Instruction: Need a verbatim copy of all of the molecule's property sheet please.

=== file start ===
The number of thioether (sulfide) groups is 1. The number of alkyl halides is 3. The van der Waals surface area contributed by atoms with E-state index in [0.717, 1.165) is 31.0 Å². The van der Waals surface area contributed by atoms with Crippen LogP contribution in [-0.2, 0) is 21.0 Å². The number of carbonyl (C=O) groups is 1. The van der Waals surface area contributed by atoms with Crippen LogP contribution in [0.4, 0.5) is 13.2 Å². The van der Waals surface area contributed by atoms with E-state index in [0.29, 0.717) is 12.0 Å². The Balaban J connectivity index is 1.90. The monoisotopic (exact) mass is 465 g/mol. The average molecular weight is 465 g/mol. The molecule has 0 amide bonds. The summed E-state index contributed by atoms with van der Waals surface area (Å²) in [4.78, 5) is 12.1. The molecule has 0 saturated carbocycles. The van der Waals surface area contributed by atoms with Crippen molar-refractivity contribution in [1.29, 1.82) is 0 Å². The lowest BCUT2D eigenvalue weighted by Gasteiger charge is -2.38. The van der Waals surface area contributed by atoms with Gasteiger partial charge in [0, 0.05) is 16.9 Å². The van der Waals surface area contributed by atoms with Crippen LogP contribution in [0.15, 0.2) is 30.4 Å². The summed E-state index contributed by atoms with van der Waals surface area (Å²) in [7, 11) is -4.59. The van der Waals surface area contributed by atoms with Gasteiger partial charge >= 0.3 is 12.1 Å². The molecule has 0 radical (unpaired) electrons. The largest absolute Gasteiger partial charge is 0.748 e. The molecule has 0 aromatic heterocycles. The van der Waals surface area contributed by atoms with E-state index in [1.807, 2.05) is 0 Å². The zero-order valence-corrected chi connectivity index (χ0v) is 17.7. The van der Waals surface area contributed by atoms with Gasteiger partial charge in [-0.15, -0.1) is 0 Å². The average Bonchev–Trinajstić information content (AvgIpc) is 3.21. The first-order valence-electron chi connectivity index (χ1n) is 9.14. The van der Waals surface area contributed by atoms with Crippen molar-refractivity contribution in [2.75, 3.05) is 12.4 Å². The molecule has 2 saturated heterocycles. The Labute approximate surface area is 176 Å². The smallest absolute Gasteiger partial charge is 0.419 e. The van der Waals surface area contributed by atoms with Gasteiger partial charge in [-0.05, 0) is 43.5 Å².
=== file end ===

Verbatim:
The number of thioether (sulfide) groups is 1. The number of alkyl halides is 3. The van der Waals surface area contributed by atoms with E-state index in [0.717, 1.165) is 31.0 Å². The van der Waals surface area contributed by atoms with Crippen LogP contribution in [-0.2, 0) is 21.0 Å². The number of carbonyl (C=O) groups is 1. The van der Waals surface area contributed by atoms with Crippen LogP contribution in [0.4, 0.5) is 13.2 Å². The van der Waals surface area contributed by atoms with E-state index in [0.29, 0.717) is 12.0 Å². The Balaban J connectivity index is 1.90. The monoisotopic (exact) mass is 465 g/mol. The average molecular weight is 465 g/mol. The molecule has 0 amide bonds. The summed E-state index contributed by atoms with van der Waals surface area (Å²) in [4.78, 5) is 12.1. The molecule has 0 saturated carbocycles. The van der Waals surface area contributed by atoms with Crippen molar-refractivity contribution in [1.29, 1.82) is 0 Å². The lowest BCUT2D eigenvalue weighted by Gasteiger charge is -2.38. The van der Waals surface area contributed by atoms with Gasteiger partial charge in [0, 0.05) is 16.9 Å². The van der Waals surface area contributed by atoms with Crippen LogP contribution in [0.15, 0.2) is 30.4 Å². The summed E-state index contributed by atoms with van der Waals surface area (Å²) in [7, 11) is -4.59. The van der Waals surface area contributed by atoms with Gasteiger partial charge >= 0.3 is 12.1 Å². The molecule has 0 radical (unpaired) electrons. The largest absolute Gasteiger partial charge is 0.748 e. The molecule has 0 aromatic heterocycles. The van der Waals surface area contributed by atoms with E-state index in [1.807, 2.05) is 0 Å². The zero-order valence-corrected chi connectivity index (χ0v) is 17.7. The van der Waals surface area contributed by atoms with Gasteiger partial charge in [-0.15, -0.1) is 0 Å². The average Bonchev–Trinajstić information content (AvgIpc) is 3.21. The first-order valence-electron chi connectivity index (χ1n) is 9.14. The van der Waals surface area contributed by atoms with Crippen molar-refractivity contribution in [2.75, 3.05) is 12.4 Å². The molecule has 2 saturated heterocycles. The Labute approximate surface area is 176 Å². The smallest absolute Gasteiger partial charge is 0.419 e. The van der Waals surface area contributed by atoms with Gasteiger partial charge in [-0.05, 0) is 43.5 Å².